As Thanksgiving approaches, many folks who enjoy wine are looking out for this year’s Beaujolais Nouveau. Beaujolais Nouveau is a celebratory wine released around this time of year with fresh pressed and fermented grapes. It’s a light, fruity and fun wine and while many consider Nouveau the definitive version of Beaujolais, that isn’t really the case. Cru class Beaujolais can rival top quality Pinot Noir from the villages in northern Burgundy and it can also be a fantastic Thanksgiving wine!
When people think Burgundy (Bourgogne), people think of Pinot Noir and rightfully so! Burgundy makes arguably the best expressions of the Pinot Noir grape including bottlings from legendary producers and vineyards. The phrases DRC (Domaine Romanee-Conti, the most prominent producer in Burgundy) and La Tache (a top vineyard/appellation held by DRC) will send shivers up the spines of many wine drinkers. But Burgundy has another star grape in Gamay Noir. Gamay, a thin skinned red grape, makes light and fruit forward wine. Given the right barrel conditioning and aging, it can make red wine comparable to Cote D’Or’s super star villages for a fraction of the cost.
Gamay makes complex wines in Beaujolais. The wines will have notes of ripe strawberry, cherry and raspberries with earthy undertones like mushrooms and fresh tilled soil. The grape has a huge amount of acidity and goes through carbonic maceration to highlight the fruit flavors. This high acidity makes the wine great for food pairings like creamy or fatty dishes. Thanksgiving turkey with mashed potatoes and gravy, anyone?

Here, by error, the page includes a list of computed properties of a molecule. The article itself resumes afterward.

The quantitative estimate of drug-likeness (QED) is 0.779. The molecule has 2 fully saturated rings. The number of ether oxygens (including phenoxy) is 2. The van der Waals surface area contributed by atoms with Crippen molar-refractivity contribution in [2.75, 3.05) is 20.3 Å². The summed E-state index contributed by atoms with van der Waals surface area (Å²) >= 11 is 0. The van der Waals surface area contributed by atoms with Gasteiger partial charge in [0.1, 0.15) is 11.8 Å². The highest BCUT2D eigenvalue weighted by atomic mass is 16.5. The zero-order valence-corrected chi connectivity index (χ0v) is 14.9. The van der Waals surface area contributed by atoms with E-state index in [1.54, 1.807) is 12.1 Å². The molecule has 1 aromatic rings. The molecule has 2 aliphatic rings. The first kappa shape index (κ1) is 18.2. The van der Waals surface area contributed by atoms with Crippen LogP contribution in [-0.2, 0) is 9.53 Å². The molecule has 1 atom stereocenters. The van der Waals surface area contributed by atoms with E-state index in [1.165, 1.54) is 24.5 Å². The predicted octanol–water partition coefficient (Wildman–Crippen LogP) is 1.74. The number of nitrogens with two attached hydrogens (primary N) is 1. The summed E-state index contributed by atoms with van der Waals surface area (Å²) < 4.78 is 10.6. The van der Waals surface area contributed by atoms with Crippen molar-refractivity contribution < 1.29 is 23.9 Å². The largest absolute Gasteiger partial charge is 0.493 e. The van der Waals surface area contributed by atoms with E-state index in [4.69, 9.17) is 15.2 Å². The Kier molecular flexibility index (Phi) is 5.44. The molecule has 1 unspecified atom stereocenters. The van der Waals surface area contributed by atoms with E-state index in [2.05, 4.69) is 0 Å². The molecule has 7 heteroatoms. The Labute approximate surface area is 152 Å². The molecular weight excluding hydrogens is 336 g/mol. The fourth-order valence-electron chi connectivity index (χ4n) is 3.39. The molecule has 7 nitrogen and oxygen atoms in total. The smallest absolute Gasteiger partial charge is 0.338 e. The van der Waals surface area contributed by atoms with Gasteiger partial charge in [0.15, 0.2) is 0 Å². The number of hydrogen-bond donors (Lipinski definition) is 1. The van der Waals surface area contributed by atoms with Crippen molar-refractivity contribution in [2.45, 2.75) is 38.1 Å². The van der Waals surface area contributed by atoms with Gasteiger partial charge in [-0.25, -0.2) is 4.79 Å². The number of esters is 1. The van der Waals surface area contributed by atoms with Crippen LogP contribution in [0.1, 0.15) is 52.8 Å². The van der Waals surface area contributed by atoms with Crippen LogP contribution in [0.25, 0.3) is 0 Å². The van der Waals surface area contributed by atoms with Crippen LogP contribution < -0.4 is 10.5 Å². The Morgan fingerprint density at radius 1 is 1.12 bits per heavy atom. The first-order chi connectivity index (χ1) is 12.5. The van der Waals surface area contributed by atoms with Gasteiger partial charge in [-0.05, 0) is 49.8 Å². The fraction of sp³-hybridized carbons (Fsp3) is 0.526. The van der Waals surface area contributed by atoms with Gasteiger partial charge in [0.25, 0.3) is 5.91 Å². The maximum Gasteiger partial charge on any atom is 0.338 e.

So, what is carbonic maceration? Essentially, it’s when the juice goes through fermentation when the grape is still whole in a carbon dioxide rich environment. The result is a wine that is fruity with low tannins (tannins come from the skins). Since the wine is made inside of the grape, it doesn’t see a lot of skin contact. This interesting process is at the heart of Beaujolais production and is a hallmark of the region.
Then what exactly is Beaujolais Nouveau? It is Gamay that has been quickly fermented and bottled right after the harvest of grapes. This is seen as a celebratory wine because it is normally going to be the first bottled wine of the vintage as it hardly sees any time aging.
Beaujolais comes in my forms, from Beaujolais Nouveau to Cru bottlings from the villages. Here’s a handy guide to tell which is which.
As the name implies new Beaujolais, light and super fruit forward.
This is going to be basic level Gamay. You’ll hardly see this in the United States.
A step above basic level Beaujolais, made famous by Louis Jadot who makes a nice version of all of these wines.
This is going to carry a village name. The villages of Beaujolais all produce different styles ranging from light bodied to full bodied wines. There are ten in total and below they are separated by style.
- Lighter Bodied – Brouilly, Regnie, Chiroubles
- Medium Bodied – Cote Brouilly, Fleurie, Saint-Amour
- Full Bodied – Julienas, Morgon, Moulin-A-Vent, Chenas
There is a Beaujolais out there for everyone, whether you like them light and fruit forward like a Nouveau or more complex and earthy like a Morgon. The best part about Beaujolais is that they pair very well with Thanksgiving dinner, so definitely consider pouring some Beaujolais this year right next to the turkey, stuffing and cranberry sauce!
Top image via PopSugar